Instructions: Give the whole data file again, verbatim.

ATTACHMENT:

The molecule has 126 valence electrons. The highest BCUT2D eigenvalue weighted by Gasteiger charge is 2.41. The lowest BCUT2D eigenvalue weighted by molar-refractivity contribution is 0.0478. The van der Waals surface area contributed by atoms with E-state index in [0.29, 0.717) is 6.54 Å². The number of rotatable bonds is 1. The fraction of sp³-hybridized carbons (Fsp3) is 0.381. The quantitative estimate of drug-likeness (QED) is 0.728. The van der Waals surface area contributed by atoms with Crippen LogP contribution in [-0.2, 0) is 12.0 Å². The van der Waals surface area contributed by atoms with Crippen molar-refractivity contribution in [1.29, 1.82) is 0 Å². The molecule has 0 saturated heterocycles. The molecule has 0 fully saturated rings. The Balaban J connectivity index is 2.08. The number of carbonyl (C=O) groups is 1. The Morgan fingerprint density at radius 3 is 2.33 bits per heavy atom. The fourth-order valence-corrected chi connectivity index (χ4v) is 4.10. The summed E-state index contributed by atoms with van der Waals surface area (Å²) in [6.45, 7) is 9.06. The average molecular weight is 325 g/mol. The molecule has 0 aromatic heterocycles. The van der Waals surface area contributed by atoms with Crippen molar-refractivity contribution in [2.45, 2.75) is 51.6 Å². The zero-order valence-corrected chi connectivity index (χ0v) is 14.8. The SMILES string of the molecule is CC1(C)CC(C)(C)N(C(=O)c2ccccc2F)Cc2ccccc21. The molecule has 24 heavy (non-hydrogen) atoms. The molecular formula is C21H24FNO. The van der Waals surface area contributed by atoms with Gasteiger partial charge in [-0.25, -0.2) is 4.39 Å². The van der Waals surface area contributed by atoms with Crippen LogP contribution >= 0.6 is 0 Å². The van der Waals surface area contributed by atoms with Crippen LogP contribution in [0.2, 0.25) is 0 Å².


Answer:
The molecule has 126 valence electrons. The highest BCUT2D eigenvalue weighted by Gasteiger charge is 2.41. The lowest BCUT2D eigenvalue weighted by molar-refractivity contribution is 0.0478. The van der Waals surface area contributed by atoms with E-state index in [0.29, 0.717) is 6.54 Å². The number of rotatable bonds is 1. The fraction of sp³-hybridized carbons (Fsp3) is 0.381. The quantitative estimate of drug-likeness (QED) is 0.728. The van der Waals surface area contributed by atoms with Crippen LogP contribution in [-0.2, 0) is 12.0 Å². The van der Waals surface area contributed by atoms with Crippen molar-refractivity contribution in [1.29, 1.82) is 0 Å². The molecule has 0 saturated heterocycles. The molecule has 0 fully saturated rings. The Balaban J connectivity index is 2.08. The number of carbonyl (C=O) groups is 1. The Morgan fingerprint density at radius 3 is 2.33 bits per heavy atom. The fourth-order valence-corrected chi connectivity index (χ4v) is 4.10. The summed E-state index contributed by atoms with van der Waals surface area (Å²) in [6.45, 7) is 9.06. The average molecular weight is 325 g/mol. The molecule has 0 aromatic heterocycles. The van der Waals surface area contributed by atoms with Crippen molar-refractivity contribution in [2.45, 2.75) is 51.6 Å². The zero-order valence-corrected chi connectivity index (χ0v) is 14.8. The SMILES string of the molecule is CC1(C)CC(C)(C)N(C(=O)c2ccccc2F)Cc2ccccc21. The molecule has 24 heavy (non-hydrogen) atoms. The molecular formula is C21H24FNO. The van der Waals surface area contributed by atoms with Gasteiger partial charge in [-0.25, -0.2) is 4.39 Å². The van der Waals surface area contributed by atoms with Crippen LogP contribution >= 0.6 is 0 Å². The van der Waals surface area contributed by atoms with Crippen LogP contribution in [0.2, 0.25) is 0 Å².